The editor of the French satirical magazine killed in a terrorist attack in Paris on Wednesday had been on an al-Qaida “hit list” for nearly two years, Yahoo News has learned.
“WANTED Dead or Alive for Crimes against Islam,” stated the March 2013 issue of Inspire, a Web magazine published by al-Qaida’s Yemeni affiliate, above a photo of nine targets considered to be anti-Islam, including Stéphane Charbonnier, the editor of Charlie Hebdo, who was killed along with 11 others in today’s attack. (The copy of Inspire can be read here — and the display showing Charbonnier as a target is on page 15.)
Opposite the display was a photo showing a gun fired at another unidentified target’s head, under the headline “YES WE CAN, A Bullet a Day Keeps the Infidel Away.”
“He was on a hit list,” a U.S. intelligence official said of Charbonnier. But the official added that U.S. counter-terrorism officials do not yet know whether the attackers— who were publicly identified late today — were acting under orders from the al-Qaida affiliate, known as al-Qaida in the Arabian Peninsula, or AQAP, or may have been inspired by the group.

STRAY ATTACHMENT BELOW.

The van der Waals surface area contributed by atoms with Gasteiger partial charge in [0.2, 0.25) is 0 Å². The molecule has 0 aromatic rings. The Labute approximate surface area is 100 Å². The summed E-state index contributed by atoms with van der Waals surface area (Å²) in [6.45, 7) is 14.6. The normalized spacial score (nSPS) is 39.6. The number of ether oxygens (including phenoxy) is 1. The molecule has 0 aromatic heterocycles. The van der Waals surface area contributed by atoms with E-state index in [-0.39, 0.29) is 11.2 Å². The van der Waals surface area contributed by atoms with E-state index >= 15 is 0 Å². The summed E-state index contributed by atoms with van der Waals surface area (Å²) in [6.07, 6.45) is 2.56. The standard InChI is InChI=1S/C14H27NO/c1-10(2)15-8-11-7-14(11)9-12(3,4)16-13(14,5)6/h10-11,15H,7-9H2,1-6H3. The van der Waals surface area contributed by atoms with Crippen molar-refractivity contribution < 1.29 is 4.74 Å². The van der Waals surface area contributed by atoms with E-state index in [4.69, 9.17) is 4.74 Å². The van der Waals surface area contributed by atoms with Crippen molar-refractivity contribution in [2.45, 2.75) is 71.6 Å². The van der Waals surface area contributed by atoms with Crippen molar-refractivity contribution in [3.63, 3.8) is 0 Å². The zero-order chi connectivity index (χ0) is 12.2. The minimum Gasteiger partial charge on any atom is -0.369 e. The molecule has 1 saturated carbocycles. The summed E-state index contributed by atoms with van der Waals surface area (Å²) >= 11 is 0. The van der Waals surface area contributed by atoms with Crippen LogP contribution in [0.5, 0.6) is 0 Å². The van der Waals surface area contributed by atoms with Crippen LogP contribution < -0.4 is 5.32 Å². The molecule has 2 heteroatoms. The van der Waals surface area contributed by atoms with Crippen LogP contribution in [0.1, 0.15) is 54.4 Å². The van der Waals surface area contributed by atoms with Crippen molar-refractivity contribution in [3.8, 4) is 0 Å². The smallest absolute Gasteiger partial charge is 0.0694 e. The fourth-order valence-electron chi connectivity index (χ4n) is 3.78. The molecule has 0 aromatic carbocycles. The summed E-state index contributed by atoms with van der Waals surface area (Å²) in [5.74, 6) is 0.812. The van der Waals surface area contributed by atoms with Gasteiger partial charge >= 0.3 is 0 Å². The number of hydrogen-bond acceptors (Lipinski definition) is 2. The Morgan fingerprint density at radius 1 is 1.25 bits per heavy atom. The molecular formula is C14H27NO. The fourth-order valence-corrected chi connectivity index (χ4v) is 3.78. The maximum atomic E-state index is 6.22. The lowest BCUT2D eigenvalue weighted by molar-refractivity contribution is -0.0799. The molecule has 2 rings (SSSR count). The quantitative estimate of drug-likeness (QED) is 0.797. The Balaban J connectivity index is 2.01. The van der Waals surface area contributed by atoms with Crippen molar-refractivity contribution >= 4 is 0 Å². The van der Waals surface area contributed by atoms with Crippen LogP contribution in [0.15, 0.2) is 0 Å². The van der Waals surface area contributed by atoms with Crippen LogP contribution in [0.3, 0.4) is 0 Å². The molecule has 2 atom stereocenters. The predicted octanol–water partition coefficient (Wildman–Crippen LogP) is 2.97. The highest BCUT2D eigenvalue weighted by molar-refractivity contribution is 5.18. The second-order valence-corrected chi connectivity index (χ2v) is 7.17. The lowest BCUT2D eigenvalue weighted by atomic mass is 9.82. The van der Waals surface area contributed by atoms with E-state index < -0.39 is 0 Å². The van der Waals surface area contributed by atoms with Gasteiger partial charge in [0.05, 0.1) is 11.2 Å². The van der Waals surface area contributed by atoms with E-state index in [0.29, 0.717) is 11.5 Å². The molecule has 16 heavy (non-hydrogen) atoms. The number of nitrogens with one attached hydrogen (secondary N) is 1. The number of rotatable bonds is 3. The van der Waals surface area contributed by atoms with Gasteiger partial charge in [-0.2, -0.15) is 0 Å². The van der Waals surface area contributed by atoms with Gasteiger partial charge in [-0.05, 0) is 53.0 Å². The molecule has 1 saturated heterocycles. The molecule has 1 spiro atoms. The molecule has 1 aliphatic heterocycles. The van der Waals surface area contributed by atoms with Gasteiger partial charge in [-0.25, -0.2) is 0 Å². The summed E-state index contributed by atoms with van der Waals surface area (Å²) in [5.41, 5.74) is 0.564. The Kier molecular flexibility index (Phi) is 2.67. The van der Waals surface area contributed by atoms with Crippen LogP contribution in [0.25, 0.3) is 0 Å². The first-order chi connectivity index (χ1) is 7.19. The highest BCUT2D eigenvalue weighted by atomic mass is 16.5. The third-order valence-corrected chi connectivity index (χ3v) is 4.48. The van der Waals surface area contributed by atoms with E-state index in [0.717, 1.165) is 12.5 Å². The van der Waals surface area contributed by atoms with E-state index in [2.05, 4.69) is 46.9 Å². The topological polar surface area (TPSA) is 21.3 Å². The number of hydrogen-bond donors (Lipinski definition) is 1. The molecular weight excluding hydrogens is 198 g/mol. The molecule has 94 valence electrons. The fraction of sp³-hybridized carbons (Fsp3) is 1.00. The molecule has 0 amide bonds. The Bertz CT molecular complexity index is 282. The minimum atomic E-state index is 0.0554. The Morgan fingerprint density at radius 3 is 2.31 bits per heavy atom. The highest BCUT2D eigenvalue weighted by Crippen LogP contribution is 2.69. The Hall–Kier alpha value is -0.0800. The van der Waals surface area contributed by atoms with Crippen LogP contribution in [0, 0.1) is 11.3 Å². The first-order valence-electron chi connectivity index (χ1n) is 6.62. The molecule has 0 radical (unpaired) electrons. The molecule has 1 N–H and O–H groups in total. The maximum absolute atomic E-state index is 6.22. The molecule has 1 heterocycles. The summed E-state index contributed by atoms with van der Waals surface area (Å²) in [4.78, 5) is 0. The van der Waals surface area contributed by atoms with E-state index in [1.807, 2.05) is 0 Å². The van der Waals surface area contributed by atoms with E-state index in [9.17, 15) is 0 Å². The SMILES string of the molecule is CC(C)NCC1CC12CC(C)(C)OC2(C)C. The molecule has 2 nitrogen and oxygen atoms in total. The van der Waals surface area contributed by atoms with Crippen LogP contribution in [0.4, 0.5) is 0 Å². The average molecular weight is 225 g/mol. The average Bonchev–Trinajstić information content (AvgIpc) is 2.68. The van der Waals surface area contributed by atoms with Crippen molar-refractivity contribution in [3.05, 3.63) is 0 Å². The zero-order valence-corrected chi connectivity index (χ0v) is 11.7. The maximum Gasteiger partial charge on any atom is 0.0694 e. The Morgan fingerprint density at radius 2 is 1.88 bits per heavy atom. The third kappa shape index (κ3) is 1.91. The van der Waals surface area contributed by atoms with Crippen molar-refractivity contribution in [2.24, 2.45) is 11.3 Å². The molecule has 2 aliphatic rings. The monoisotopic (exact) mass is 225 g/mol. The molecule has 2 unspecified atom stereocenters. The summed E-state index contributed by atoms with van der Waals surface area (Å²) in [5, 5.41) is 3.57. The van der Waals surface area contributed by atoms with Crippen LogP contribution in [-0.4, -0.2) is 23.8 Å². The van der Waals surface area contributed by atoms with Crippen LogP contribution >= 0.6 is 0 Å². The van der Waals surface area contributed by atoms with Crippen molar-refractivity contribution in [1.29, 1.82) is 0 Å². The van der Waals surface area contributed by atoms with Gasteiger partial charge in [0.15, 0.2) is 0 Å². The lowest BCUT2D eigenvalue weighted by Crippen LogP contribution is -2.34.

According to multiple press reports, the black masked attackers assaulted the office of Charlie Hebdo around noon, barging into an editorial staff meeting and heading straight for Charbonnier, killing him and his police bodyguard. One witness was quoted as saying that one of the gunmen shouted, “Tell the media this is al-Qaida in Yemen.”
French police have identified the attackers as two French brothers, ages 34 and 32, and an 18-year-old whose nationality was not immediately known. The brothers were identified as Said Kouachi and Chérif Kouachi.
A U.S. intelligence source told Yahoo News that U.S. counterterrorism officials had no record of the terrorist suspects in any of their databases.
But a former top U.S. counterterrorism official said that the fact that Charbonnier had been placed on the hit list was significant.
“At a minimum, this indicates AQAP and Inspire continue to have resonance,” said Matthew Olsen, who until late last year served as director of the National Counterterrorism Center. “Whether these individuals were acting as AQAP or were inspired by them, it demonstrates the continued significance of AQAP and its propaganda.”
The attackers are believed to have targeted the magazine because of cartoons lampooning Islamist jihadis, some of which contained depictions of the Prophet Muhammad. Adam Gadahn, al-Qaida’s chief English-language propagandist, had railed against the magazine in a previous video, and the magazine was firebombed in 2011.
Others on the hit list published in the March 2013 issue of Inspire included author Salman Rushdie, Geert Wilders, the Dutch politician who has sharply criticized Islamic influences in the Netherlands, and Terry Jones, the Florida pastor who planned campaigns to burn Korans.